Glenalmond Lifts Spirits with Show First Performed After Plague

A rarely-performed play which was first staged in London after an 18-month plague 400 years ago has been brought back to the stage by Glenalmond College.

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Glenalmond is one of very few schools in the UK to stage a play in the midst of restrictions and allow pupils to experience fully a performance while adhering to COVID-safe measures. 

The show - which will not be seen by a live audience -  is Epicene, the 1609 Renaissance comedy by Ben Jonson, which caught the eye of Glenalmond’s Director of Theatre, Liz Moss.

The play was originally performed after a long period when London theatres were closed due to the plague, so the timing of its Glenalmond revival chimes keenly with the present day.

Online auditions for the play started during remote learning in June 2020, when pupils from all year groups were assessed for the parts via Google Meet interviews with Mrs Moss, from Scotland to Italy to Thailand.

The pupils’ enthusiasm to take part in a play when they returned to school after the summer spurred Mrs Moss’s determination to make it work, and so during the summer holidays she began the meticulous task of adapting the play to ensure it could be performed to meet COVID safety requirements.

“We also wanted to adapt the play to make sure the production was really pacey and fun and absolutely relevant,” said Mrs Moss.  

“We’ve created a surreal world, blending a Renaissance aesthetic with a 1980s New Romantic look and sound.  Both genres, though centuries apart, explored androgyny, so it seems to work!  The electropop music and graphic neon makeup put a fun spin on the Jacobean text.

“The script, acting and backstage ways of working have all been adapted to meet social distancing constraints such as strict limits on the number of performers on the stage at any one time and to ensure our COVID-safe year group bubbles were kept physically distanced at all times.” 

There were a great many factors to consider to ensure we are fully compliant, she said. “We’ve had to respond and adapt but we have managed it.  We’ve even inverted the classic Commedia half-mask, to create face coverings for the actors to use during the performance.”

One key aspect of the play which Mrs Moss is also very enthusiastic about is the way it embraces the subject of gender performance. This production of Epicene has girls and boys playing both male and female roles, challenging the audience to think about gender and how society expects men and women to behave.

“It also raises questions about how society reacts when people confound those expectations - this is an aspect of the play which the pupils have really taken on board and which feels incredibly relevant and modern,” said Mrs Moss.

“The pupils have really embraced this aspect of the play and it has generated considerable discussion and input from them. The cast contributing their own ideas has made the whole process of adapting the play very collaborative, exciting and enjoyable.”

 The plot of Epicene centres on Sir Dauphine (played by Henry R, Upper Sixth), a young aristocrat who is threatened whose uncle Morose (Matthew B, Upper Sixth) is threatening to disinherit him, by marrying. Dauphine hatches a plot to prevent this, by planting a stooge as Morose’s bride Epicene (Zac G, Fourth Form), who comes across as a demure young woman.  In reality, she is anything but.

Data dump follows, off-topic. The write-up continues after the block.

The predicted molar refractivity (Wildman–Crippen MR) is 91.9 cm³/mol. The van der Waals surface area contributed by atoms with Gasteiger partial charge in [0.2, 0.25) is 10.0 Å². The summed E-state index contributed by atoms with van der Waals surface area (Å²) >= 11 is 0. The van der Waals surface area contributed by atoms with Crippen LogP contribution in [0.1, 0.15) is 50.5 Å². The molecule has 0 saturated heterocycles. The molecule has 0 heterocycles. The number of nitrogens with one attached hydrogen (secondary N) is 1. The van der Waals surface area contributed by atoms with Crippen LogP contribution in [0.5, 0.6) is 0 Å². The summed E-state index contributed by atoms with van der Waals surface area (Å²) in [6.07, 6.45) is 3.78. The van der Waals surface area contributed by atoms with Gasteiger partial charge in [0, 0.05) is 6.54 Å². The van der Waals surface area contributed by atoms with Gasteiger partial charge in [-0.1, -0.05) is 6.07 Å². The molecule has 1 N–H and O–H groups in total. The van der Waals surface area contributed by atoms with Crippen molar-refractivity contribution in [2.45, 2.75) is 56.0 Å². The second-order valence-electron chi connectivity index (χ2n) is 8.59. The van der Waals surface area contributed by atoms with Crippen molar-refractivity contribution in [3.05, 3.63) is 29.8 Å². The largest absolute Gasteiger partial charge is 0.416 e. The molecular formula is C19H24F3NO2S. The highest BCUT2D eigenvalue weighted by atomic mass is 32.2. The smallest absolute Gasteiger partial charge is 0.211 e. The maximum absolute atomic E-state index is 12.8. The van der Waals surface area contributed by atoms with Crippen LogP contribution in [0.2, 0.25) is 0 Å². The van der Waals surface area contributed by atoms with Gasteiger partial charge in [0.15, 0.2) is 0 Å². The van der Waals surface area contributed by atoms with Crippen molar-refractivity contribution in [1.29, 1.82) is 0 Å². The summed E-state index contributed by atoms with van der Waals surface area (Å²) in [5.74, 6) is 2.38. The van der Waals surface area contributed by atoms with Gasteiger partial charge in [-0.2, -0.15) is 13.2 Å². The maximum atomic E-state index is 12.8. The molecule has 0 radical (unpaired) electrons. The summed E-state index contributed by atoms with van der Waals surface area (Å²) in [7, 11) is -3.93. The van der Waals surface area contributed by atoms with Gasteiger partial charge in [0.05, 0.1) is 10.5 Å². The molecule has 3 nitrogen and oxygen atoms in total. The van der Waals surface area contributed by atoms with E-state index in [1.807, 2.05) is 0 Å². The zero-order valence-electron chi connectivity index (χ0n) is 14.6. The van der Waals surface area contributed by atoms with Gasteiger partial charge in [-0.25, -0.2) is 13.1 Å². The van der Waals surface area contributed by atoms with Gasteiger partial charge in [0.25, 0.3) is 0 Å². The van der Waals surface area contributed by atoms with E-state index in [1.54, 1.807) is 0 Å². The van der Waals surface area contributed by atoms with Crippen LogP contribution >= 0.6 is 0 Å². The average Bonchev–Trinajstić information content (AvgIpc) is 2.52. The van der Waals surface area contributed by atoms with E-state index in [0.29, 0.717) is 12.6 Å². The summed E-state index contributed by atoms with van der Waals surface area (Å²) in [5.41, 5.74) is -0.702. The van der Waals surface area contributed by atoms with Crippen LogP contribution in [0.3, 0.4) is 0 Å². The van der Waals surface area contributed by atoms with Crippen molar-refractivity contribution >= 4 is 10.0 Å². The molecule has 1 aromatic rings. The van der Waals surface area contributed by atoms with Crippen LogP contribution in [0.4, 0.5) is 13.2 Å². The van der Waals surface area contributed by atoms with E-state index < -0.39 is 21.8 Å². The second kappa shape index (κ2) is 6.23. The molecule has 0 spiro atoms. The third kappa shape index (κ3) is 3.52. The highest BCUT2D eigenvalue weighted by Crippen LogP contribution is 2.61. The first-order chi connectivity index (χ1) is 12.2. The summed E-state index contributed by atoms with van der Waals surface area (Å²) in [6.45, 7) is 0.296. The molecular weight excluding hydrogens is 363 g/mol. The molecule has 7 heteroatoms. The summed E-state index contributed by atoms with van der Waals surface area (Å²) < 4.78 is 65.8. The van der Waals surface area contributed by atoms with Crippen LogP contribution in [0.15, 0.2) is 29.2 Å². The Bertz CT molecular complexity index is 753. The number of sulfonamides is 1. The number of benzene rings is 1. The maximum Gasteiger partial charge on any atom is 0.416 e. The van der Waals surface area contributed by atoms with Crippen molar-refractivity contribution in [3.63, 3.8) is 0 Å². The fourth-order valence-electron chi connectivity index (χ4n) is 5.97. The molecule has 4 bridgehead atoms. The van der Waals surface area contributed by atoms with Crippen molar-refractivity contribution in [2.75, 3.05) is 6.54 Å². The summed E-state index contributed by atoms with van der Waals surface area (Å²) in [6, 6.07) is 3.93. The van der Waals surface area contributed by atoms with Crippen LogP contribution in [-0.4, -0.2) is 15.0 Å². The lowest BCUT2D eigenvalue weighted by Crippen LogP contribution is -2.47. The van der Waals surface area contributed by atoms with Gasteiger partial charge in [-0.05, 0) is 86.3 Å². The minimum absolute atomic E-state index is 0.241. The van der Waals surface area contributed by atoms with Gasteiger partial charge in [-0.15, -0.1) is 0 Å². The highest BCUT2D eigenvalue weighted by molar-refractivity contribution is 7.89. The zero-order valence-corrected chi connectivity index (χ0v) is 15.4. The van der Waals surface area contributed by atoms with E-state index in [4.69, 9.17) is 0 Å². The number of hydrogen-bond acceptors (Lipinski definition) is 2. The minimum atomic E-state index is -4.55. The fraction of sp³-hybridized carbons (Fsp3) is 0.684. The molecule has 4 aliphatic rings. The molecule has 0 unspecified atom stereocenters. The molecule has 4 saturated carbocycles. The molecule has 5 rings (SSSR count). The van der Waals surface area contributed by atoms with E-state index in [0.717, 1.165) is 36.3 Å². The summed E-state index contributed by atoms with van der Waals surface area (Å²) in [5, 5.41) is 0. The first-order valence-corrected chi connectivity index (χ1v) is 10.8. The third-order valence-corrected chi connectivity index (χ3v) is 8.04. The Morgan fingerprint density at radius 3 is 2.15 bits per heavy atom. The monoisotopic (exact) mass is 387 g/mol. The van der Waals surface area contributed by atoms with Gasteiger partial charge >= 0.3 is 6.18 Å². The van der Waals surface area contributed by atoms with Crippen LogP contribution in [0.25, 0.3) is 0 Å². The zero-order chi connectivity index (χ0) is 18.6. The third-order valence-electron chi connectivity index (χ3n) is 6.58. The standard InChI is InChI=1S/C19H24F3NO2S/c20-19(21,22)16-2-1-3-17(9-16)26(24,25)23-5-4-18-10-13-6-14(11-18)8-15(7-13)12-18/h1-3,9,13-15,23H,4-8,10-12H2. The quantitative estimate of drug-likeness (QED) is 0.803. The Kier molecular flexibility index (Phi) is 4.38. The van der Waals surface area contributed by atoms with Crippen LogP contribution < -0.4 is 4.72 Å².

The play also sees excellent performances from Arthur R (who plays Truewit), Scarlett M (Ned Clerimont), Niall D (Ted Monteclaire), Freyha K (Mistress of Revels), Giulia R (Sir Gianni Taccola), Jake C (Sir Amorous La Foole)Kyla G (Mistress Otter) and Samuel H (Tom Otter).

Glenalmond’s Artist in Residence, Christopher Moss, has produced a stunning set for the play, working late into the night and through the weekends to recreate a London street of the period meticulously.

“The attention to detail in the set design is exceptional,” said Mrs Moss. “We were aware that a live audience would never be able to see the set, but we were determined the pupils would not miss out on any aspect of their play experience.

“As a result we have the most amazing set for the play which has given all the pupils involved a huge lift, along with the costumes and props our staff and pupils have been working hard on, and the make-up looks created by our Art department.”

The play, which really is a whole-school effort, features adaptations of ‘80s music produced by the school’s Director of Music Tim Ridley and recorded by school musicians, both staff and students.

“We are very aware that not many schools are set up the way Glenalmond is, and how very fortunate we are to be able to put on this play. We are in a unique position to be able to do something like this, with our own theatre, staff living on site and a very tight-knit community of people  willing to go the extra mile,” said Mrs Moss.

“The whole experience of pulling Epicene together and finding ways to overcome all the hurdles placed in our way since the auditions in May, is a reflection of what is so special about Glenalmond. We feel we are doing this for everyone who is missing making theatre right now.

“The arts have a hugely important role to play in connecting people and helping them cope with whatever life throws at them, and we are thrilled we have been able to give the pupils a stage experience they will never forget at this incredibly challenging time for everyone.”

Epicene will be premiered in film form via Glenalmond's social media channels on January 23rd at 7pm.